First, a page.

I am starting a real-time review of Le Neveu de Rameau written in the Eighteenth Century by Denis Diderot. I originally read it in French during the late 1960s but have recently bought an English translation (Margaret Mauldon OUP 2006). My French is no longer up to scratch and I have wanted to reappraise this book as I now suspect it had a major effect on my later fiction, brainstorming, avant-gardeness, and, yes, the act of real-time reviewing itself. And more. We shall see.
The work has this engaging start:
“Rain or shine, it’s my habit, about five of an evening, to go for a stroll in the Palais-Royal. It’s me you see there, invariably alone, sitting on the d’Argenson bench, musing. I converse with myself about politics, love, taste, or philosophy. I give my mind licence to wander wherever it fancies. I leave it completely free to pursue the first wise or foolish idea that it encounters, just as, on the Allée de Foy, you see our young rakes pursuing a flighty, smiling, sharp-eyed, snub-nosed little tart, abandoning this one to follow that one, trying them all but not settling on any. In my case, my thoughts are my little flirts.”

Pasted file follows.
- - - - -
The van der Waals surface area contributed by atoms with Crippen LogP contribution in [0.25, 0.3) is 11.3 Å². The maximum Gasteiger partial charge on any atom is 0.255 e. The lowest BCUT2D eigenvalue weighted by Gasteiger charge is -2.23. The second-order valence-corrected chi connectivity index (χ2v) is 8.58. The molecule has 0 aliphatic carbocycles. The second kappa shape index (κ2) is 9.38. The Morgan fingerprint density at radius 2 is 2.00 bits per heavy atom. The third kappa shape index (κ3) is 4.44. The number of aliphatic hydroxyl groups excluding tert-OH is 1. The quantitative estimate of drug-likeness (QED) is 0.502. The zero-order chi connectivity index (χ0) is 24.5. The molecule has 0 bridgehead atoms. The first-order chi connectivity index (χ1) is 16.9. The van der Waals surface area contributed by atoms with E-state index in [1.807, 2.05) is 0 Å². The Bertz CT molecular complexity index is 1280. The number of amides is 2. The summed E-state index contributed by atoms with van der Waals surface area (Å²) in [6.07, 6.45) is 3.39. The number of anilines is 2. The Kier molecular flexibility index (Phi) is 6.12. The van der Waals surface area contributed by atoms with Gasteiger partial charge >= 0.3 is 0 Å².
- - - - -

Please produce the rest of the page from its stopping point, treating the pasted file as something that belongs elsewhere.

THE REST OF THIS REAL-TIME REVIEW OF RAMEAU’S NEPHEW WILL APPEAR BELOW IN THE COMMENTS TO THIS POST…